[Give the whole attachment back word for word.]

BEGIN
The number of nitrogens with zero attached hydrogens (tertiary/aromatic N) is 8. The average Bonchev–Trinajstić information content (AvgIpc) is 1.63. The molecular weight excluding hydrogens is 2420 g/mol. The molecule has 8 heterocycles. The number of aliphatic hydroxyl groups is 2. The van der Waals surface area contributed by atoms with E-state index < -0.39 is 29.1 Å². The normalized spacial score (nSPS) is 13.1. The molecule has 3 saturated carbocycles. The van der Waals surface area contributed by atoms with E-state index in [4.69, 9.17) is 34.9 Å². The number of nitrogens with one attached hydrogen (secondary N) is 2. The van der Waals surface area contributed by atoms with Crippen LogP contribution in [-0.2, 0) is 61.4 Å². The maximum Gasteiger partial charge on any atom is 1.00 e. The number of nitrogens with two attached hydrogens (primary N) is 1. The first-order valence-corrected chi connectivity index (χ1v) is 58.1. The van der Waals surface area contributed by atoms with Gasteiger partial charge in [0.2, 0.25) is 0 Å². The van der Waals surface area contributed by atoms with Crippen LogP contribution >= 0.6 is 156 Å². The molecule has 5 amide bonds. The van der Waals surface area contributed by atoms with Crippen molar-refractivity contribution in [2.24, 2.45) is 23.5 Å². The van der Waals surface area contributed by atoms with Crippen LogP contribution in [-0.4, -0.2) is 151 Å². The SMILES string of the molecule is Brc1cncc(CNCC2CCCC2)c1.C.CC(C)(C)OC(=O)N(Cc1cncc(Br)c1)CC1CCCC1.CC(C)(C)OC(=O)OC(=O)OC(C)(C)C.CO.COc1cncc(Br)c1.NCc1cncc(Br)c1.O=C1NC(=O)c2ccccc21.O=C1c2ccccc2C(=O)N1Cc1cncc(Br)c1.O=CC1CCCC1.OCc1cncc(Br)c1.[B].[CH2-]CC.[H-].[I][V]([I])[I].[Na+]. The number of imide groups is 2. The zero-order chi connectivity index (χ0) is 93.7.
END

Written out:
The number of nitrogens with zero attached hydrogens (tertiary/aromatic N) is 8. The average Bonchev–Trinajstić information content (AvgIpc) is 1.63. The molecular weight excluding hydrogens is 2420 g/mol. The molecule has 8 heterocycles. The number of aliphatic hydroxyl groups is 2. The van der Waals surface area contributed by atoms with E-state index < -0.39 is 29.1 Å². The normalized spacial score (nSPS) is 13.1. The molecule has 3 saturated carbocycles. The van der Waals surface area contributed by atoms with E-state index in [4.69, 9.17) is 34.9 Å². The number of nitrogens with one attached hydrogen (secondary N) is 2. The van der Waals surface area contributed by atoms with Crippen LogP contribution in [-0.2, 0) is 61.4 Å². The maximum Gasteiger partial charge on any atom is 1.00 e. The number of nitrogens with two attached hydrogens (primary N) is 1. The first-order valence-corrected chi connectivity index (χ1v) is 58.1. The van der Waals surface area contributed by atoms with Gasteiger partial charge in [0.2, 0.25) is 0 Å². The van der Waals surface area contributed by atoms with Crippen LogP contribution >= 0.6 is 156 Å². The molecule has 5 amide bonds. The van der Waals surface area contributed by atoms with Crippen molar-refractivity contribution in [2.24, 2.45) is 23.5 Å². The van der Waals surface area contributed by atoms with Crippen LogP contribution in [-0.4, -0.2) is 151 Å². The SMILES string of the molecule is Brc1cncc(CNCC2CCCC2)c1.C.CC(C)(C)OC(=O)N(Cc1cncc(Br)c1)CC1CCCC1.CC(C)(C)OC(=O)OC(=O)OC(C)(C)C.CO.COc1cncc(Br)c1.NCc1cncc(Br)c1.O=C1NC(=O)c2ccccc21.O=C1c2ccccc2C(=O)N1Cc1cncc(Br)c1.O=CC1CCCC1.OCc1cncc(Br)c1.[B].[CH2-]CC.[H-].[I][V]([I])[I].[Na+]. The number of imide groups is 2. The zero-order chi connectivity index (χ0) is 93.7.